2 Indications and current treatments
2.1 Prostate cancer is usually diagnosed after a blood test in primary care has shown elevated prostate-specific antigen (PSA) levels. A raised PSA is not diagnostic of prostate cancer and a prostate biopsy is required to confirm the diagnosis and further tests are required to stage the extent of the disease. A NICE guideline describes recommendations for the diagnosis and management of prostate cancer.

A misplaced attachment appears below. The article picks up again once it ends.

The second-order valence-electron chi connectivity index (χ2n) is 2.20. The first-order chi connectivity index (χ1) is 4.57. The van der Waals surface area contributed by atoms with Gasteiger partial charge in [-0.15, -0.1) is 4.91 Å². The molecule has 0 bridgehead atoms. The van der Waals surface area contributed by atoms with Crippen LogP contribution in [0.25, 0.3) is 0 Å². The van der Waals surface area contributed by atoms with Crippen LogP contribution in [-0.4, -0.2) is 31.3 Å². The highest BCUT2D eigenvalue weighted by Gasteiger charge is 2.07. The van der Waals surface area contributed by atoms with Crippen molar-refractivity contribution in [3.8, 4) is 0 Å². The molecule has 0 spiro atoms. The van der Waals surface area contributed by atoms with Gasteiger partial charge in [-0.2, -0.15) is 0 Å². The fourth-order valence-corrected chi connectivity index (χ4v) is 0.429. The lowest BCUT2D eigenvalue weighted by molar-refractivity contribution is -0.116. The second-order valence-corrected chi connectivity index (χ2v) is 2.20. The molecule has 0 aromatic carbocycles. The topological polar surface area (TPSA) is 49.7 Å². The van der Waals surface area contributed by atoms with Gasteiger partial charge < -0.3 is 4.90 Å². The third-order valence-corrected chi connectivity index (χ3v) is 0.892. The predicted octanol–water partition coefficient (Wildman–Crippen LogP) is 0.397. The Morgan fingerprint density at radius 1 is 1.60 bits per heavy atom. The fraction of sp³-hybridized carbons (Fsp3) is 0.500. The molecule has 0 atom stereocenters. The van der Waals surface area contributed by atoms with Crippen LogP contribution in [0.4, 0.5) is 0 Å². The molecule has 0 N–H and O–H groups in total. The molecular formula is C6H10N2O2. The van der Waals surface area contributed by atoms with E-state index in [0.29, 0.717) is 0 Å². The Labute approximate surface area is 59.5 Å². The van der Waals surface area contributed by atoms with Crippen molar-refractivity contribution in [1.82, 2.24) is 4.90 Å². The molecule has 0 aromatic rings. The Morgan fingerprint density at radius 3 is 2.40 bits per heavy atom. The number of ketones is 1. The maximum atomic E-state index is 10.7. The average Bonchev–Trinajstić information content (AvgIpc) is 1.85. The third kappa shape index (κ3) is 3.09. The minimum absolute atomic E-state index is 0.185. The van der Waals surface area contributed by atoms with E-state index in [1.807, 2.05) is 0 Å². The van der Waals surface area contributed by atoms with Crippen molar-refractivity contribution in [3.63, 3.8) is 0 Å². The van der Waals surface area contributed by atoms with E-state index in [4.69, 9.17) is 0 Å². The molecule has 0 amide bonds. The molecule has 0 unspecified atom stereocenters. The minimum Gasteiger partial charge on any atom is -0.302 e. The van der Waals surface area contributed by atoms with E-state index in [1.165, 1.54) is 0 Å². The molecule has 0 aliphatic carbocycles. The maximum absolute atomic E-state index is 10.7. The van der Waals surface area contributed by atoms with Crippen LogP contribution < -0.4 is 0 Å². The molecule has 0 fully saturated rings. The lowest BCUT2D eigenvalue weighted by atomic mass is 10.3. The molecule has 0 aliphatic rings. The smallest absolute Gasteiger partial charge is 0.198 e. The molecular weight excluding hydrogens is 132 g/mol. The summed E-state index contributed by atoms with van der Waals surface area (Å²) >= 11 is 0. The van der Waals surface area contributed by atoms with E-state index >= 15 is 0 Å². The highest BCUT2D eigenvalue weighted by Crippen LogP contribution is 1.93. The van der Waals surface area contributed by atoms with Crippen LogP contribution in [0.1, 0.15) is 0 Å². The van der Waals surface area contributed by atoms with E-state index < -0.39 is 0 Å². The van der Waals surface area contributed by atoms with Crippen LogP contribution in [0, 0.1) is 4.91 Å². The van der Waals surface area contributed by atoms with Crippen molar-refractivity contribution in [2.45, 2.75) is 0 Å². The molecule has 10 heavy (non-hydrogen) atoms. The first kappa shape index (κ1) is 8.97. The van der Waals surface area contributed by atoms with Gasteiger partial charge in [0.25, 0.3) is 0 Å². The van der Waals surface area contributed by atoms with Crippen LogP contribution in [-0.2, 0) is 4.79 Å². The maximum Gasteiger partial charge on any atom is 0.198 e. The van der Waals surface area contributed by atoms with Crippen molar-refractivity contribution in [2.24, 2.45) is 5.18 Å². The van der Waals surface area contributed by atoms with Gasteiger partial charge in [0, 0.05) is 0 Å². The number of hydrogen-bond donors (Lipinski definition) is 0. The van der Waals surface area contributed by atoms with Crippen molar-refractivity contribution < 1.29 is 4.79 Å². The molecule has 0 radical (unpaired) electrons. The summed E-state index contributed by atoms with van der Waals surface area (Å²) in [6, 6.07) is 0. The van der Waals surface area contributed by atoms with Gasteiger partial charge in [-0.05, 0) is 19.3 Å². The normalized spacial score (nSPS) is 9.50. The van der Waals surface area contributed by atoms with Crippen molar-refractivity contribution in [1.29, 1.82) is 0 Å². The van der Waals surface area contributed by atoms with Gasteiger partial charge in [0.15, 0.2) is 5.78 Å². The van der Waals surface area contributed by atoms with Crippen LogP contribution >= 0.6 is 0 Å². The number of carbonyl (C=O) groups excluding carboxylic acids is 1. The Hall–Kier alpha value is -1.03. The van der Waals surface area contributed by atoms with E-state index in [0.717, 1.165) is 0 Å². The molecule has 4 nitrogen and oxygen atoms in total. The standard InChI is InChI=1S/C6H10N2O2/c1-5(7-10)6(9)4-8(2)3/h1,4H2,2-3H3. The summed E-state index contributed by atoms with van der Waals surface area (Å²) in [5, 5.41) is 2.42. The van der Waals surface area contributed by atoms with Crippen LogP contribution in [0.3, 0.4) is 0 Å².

2.2 Most prostate cancers are either localised or locally advanced at diagnosis. Localised prostate cancer does not usually cause any symptoms, but some men might have some urinary problems or erectile dysfunction. Current treatments for localised disease include active surveillance, radical prostatectomy, external beam radiotherapy and brachytherapy. Hormone therapy (androgen deprivation or anti-androgens) is usually the primary treatment for metastatic prostate cancer, but is increasingly being used for locally advanced, non-metastatic disease.